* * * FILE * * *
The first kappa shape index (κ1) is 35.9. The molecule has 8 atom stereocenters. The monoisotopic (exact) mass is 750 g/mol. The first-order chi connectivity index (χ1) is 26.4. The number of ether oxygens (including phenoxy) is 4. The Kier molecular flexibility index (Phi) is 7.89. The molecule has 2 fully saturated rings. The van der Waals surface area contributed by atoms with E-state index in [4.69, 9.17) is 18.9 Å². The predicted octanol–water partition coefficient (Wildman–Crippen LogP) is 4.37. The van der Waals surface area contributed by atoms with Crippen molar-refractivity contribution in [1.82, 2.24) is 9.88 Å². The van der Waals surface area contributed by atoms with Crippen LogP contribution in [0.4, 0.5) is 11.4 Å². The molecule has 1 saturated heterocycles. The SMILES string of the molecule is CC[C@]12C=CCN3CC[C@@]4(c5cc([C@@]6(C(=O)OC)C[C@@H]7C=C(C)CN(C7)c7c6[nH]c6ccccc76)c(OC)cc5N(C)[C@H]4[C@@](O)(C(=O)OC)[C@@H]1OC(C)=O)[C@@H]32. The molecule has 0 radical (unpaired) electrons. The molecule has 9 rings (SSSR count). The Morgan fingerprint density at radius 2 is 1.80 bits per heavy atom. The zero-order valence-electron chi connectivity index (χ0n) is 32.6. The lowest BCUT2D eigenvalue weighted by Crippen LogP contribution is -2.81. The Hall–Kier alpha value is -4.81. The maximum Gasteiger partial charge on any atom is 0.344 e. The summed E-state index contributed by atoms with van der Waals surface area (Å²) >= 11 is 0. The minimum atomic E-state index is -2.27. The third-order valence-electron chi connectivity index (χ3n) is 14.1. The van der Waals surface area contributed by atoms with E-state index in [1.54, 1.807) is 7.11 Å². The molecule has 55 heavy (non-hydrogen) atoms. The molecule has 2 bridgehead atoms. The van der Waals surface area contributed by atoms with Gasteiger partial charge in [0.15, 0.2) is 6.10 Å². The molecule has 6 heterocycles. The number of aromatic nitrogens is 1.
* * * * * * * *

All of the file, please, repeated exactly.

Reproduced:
The first kappa shape index (κ1) is 35.9. The molecule has 8 atom stereocenters. The monoisotopic (exact) mass is 750 g/mol. The first-order chi connectivity index (χ1) is 26.4. The number of ether oxygens (including phenoxy) is 4. The Kier molecular flexibility index (Phi) is 7.89. The molecule has 2 fully saturated rings. The van der Waals surface area contributed by atoms with E-state index in [4.69, 9.17) is 18.9 Å². The predicted octanol–water partition coefficient (Wildman–Crippen LogP) is 4.37. The van der Waals surface area contributed by atoms with Crippen molar-refractivity contribution in [1.82, 2.24) is 9.88 Å². The van der Waals surface area contributed by atoms with Crippen LogP contribution in [0.4, 0.5) is 11.4 Å². The molecule has 1 saturated heterocycles. The SMILES string of the molecule is CC[C@]12C=CCN3CC[C@@]4(c5cc([C@@]6(C(=O)OC)C[C@@H]7C=C(C)CN(C7)c7c6[nH]c6ccccc76)c(OC)cc5N(C)[C@H]4[C@@](O)(C(=O)OC)[C@@H]1OC(C)=O)[C@@H]32. The molecule has 0 radical (unpaired) electrons. The molecule has 9 rings (SSSR count). The Morgan fingerprint density at radius 2 is 1.80 bits per heavy atom. The zero-order valence-electron chi connectivity index (χ0n) is 32.6. The lowest BCUT2D eigenvalue weighted by Crippen LogP contribution is -2.81. The Hall–Kier alpha value is -4.81. The maximum Gasteiger partial charge on any atom is 0.344 e. The summed E-state index contributed by atoms with van der Waals surface area (Å²) >= 11 is 0. The minimum atomic E-state index is -2.27. The third-order valence-electron chi connectivity index (χ3n) is 14.1. The van der Waals surface area contributed by atoms with E-state index in [1.54, 1.807) is 7.11 Å². The molecule has 55 heavy (non-hydrogen) atoms. The molecule has 2 bridgehead atoms. The van der Waals surface area contributed by atoms with Gasteiger partial charge in [0.15, 0.2) is 6.10 Å². The molecule has 6 heterocycles. The number of aromatic nitrogens is 1.